Martinez's further assertion that the Colorado state court acted unreasonably in concluding that his waiver as to the grievance threatened against defense counsel was knowing and intelligent, and therefore effective, is predicated on the claimed failure of the trial court to properly advise him. This claim requires considerable cheek given that the trial court convened on four separate occasions to advise the defendant and to allow the court to assure itself that Martinez clearly understood the situation.
During the course of the evidentiary hearings held in February 1988, the prosecutor, trial judge, defense counsel, and independent counsel each explained the nature of this conflict to Martinez. On February 8, 1988, the prosecutor informed the court for the first time of the grievance he intended to file against defense counsel. In the presence of Martinez, the trial court thoroughly explained the implications of the potential grievance for Martinez's case. Identifying the problems that would arise were defense counsel to cross-examine Olguin and Harris for their failure to appear, the trial court highlighted the potential grievance's impact on defense counsel's ability to undermine Olguin's and Harris's credibility. Immediately following this explanation, Martinez informed the trial court that he understood the circumstances, but that he nevertheless wanted to keep defense counsel as his attorney. Skeptical that Martinez adequately understood the situation, the court called a recess to permit defense counsel to discuss the issue further with Martinez.
When the court reconvened on the following day, the prosecutor again explained, in the presence of Martinez, how the grievance would impact defense counsel's willingness and ability to cross-examine Olguin and Harris. Martinez responded that he would defer to his attorney's decision on whether to withdraw, but stated that were he to withdraw, Martinez intended to proceed pro se rather than postpone the trial, expressing his desire to proceed to trial as quickly as possible.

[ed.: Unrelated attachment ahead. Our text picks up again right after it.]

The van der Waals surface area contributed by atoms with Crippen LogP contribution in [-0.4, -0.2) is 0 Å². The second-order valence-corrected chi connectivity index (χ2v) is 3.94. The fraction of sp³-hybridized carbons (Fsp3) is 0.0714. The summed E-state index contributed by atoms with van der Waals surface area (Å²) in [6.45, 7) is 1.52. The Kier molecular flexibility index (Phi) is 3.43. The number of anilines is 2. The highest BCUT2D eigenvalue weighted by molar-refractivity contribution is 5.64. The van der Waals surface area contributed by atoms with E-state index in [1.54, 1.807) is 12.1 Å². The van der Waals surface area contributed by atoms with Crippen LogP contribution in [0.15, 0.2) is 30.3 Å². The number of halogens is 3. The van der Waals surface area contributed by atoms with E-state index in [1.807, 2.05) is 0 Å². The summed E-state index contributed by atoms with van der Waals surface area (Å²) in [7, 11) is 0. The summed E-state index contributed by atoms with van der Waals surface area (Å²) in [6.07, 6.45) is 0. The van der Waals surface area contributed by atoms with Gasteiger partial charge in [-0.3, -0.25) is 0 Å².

After another recess during which defense counsel further explained the situation to Martinez, the prosecutor again stated the nature of the conflict for the benefit of the record:
MR. MAY: . . . I'm not sure that the conflict has adequately at least in the record been explained to Mr. Martinez.
What I see are a few things here that haven't been brought up. Obviously initially you have a grievance on the same--involving the same parties and on the same case as the defendant. [Defense counsel] has endorsed at least Susan Olguin as a witness that he may call at our first trial. I don't believe he endorsed Greg Harris. . . . I see this potentially as being number one, whether it puts him in a situation of should I call this witness or not. . . . How do I examine her directly or not? And what questions do I leave out? And it could put him potentially in a position of saying in his mind or having to go over in his mind, Is this going to hurt me to ask her these questions or is this going to hurt my client. Once he starts getting into that situation, I see it being a conflict of interest.
Second, they have pointed out--and I'll put on the record--for instance, Susan Olguin has changed her stories from time to time. And I think this is what Mr. Brown was alluding to that it would be nice to cross examine her to say, You didn't show up because you didn't want to have to lie on the record; and in fact when you were in my office you said this and this and this and this.